Sequencing in public policy: The evolution of the CAP over a decade

Carsten Daugbjerg*

*Corresponding author for this work

Research output: Contribution to journalArticlepeer-review

58 Citations (Scopus)


This article sets out to bring the concept of reactive sequencing into policy studies and demonstrate its value in the analysis of policy reform. Reactive sequencing is based on the notion that early events in a sequence set in motion a chain of causally linked reactions and counter-reactions which trigger subsequent development. Since responses to earlier events may come in the form of counter-reactions, reactive sequences do not necessarily induce further movements in the same direction but remain open to a change of direction. Therefore, the approach is well suited to analyse substantial policy change over time. The analysis of agricultural reform in the European Union from 1992 to 2003 demonstrates that this approach to sequencing is useful. The MacSharry reform of 1992 set in motion a sequence of reactive reform events which resulted in the Fischler reform of 2003. Each reform event opened new opportunities for further reform.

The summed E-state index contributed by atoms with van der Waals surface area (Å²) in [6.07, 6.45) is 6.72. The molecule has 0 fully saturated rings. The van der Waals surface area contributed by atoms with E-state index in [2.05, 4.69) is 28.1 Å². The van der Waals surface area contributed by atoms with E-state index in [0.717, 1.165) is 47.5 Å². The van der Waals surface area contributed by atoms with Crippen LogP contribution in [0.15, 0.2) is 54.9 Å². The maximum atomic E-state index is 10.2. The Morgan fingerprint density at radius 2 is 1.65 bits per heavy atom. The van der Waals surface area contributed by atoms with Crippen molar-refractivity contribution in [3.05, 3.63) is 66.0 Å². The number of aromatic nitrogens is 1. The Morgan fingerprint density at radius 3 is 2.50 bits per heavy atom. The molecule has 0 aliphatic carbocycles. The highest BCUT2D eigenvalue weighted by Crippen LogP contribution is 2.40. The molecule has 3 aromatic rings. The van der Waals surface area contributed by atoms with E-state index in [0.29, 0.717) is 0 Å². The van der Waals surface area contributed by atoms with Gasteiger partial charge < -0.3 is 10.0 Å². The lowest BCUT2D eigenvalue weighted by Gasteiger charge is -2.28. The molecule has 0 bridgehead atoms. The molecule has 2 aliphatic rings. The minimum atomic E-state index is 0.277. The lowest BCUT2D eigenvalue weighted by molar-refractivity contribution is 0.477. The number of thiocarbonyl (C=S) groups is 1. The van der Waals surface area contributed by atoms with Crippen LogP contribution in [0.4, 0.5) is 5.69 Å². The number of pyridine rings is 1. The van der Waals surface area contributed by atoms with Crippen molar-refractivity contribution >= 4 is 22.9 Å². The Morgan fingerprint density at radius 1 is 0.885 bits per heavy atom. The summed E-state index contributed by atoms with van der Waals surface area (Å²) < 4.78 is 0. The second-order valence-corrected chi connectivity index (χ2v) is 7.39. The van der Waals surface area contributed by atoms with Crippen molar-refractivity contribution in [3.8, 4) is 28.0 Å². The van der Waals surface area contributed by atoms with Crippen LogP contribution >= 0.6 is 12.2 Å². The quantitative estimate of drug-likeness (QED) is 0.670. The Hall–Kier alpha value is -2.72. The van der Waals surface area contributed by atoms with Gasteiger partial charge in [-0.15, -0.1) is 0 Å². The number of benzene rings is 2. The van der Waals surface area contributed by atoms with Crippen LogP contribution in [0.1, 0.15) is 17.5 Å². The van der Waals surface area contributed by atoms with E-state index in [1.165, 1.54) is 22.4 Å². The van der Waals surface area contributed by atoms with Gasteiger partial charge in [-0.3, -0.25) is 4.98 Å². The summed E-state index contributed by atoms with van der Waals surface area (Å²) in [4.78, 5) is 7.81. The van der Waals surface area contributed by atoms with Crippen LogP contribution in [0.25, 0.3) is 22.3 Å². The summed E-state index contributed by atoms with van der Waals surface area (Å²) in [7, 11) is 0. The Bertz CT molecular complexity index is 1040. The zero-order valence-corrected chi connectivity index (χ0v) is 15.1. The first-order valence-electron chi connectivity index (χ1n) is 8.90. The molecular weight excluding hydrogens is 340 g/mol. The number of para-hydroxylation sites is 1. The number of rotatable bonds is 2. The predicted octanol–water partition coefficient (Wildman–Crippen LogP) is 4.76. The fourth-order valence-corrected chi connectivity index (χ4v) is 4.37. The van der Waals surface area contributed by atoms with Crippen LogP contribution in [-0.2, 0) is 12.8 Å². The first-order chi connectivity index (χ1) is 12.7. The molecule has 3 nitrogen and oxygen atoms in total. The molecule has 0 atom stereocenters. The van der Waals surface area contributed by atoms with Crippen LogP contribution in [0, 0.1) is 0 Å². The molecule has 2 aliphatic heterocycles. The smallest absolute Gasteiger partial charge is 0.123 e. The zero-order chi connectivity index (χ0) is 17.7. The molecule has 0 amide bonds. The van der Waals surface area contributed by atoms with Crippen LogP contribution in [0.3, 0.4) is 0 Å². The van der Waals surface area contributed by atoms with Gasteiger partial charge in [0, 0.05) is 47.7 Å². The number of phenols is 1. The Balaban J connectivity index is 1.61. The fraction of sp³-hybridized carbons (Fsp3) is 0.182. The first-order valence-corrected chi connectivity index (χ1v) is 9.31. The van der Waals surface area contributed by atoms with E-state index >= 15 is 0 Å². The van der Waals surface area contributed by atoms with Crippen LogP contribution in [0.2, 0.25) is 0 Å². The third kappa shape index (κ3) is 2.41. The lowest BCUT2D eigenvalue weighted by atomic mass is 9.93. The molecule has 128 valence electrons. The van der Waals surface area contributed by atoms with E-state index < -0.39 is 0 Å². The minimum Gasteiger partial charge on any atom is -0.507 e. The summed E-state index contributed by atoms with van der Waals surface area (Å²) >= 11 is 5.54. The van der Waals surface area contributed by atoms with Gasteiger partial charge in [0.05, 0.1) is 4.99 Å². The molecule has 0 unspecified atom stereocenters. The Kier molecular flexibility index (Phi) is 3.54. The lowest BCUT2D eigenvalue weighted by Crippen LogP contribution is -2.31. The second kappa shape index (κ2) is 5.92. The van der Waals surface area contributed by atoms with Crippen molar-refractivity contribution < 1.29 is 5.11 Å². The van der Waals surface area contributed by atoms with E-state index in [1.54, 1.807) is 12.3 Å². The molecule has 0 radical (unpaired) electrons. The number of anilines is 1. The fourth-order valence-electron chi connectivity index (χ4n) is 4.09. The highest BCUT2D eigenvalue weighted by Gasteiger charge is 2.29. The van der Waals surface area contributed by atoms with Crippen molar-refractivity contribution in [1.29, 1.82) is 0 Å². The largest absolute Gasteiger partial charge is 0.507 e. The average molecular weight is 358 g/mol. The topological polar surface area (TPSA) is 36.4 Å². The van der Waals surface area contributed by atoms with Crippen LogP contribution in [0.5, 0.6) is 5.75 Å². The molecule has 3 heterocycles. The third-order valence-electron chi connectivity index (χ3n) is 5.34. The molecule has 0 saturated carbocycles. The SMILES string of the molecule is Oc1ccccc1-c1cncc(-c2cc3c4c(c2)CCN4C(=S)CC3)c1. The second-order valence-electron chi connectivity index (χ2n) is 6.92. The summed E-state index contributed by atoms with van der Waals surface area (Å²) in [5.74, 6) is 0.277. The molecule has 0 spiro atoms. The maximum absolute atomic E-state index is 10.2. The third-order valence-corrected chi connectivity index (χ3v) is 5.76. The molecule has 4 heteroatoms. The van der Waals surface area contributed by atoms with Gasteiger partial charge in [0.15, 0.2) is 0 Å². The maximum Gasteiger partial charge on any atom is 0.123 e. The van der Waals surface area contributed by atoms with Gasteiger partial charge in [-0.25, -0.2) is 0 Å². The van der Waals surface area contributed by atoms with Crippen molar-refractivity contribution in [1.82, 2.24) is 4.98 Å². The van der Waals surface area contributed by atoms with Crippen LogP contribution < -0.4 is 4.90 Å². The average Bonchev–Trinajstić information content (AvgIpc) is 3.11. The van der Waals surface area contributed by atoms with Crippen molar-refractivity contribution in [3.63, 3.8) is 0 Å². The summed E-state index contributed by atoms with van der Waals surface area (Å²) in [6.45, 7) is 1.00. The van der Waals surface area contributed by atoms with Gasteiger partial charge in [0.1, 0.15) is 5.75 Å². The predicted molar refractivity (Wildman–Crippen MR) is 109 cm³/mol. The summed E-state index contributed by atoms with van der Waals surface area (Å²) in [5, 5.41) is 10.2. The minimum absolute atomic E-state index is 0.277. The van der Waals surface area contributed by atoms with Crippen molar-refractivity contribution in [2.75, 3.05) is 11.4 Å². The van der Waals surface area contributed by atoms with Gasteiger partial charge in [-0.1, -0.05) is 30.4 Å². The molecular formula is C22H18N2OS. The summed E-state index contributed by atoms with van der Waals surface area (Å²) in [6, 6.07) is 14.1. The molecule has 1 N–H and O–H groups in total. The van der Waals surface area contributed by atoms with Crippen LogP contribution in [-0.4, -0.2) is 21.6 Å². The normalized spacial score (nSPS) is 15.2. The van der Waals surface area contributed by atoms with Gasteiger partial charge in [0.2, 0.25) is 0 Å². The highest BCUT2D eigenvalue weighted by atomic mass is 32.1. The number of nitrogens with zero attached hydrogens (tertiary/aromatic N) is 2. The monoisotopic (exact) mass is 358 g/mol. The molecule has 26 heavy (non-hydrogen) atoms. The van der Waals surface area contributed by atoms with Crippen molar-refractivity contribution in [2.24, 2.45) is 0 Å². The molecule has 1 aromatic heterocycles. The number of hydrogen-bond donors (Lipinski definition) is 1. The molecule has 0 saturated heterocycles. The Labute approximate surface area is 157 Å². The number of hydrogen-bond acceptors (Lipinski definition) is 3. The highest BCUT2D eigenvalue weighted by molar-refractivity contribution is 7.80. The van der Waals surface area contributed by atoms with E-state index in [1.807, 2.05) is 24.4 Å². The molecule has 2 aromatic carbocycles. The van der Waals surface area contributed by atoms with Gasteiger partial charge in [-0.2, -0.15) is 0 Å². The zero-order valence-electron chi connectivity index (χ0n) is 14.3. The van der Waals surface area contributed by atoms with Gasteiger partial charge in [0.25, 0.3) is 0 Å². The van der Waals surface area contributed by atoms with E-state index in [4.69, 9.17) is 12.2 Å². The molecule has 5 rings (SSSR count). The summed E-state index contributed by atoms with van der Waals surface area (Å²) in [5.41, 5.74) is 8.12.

Original languageEnglish
Pages (from-to)395-411
Number of pages17
JournalJournal of European Public Policy
Issue number3
Publication statusPublished - Apr 2009
Externally publishedYes


Dive into the research topics of 'Sequencing in public policy: The evolution of the CAP over a decade'. Together they form a unique fingerprint.

Cite this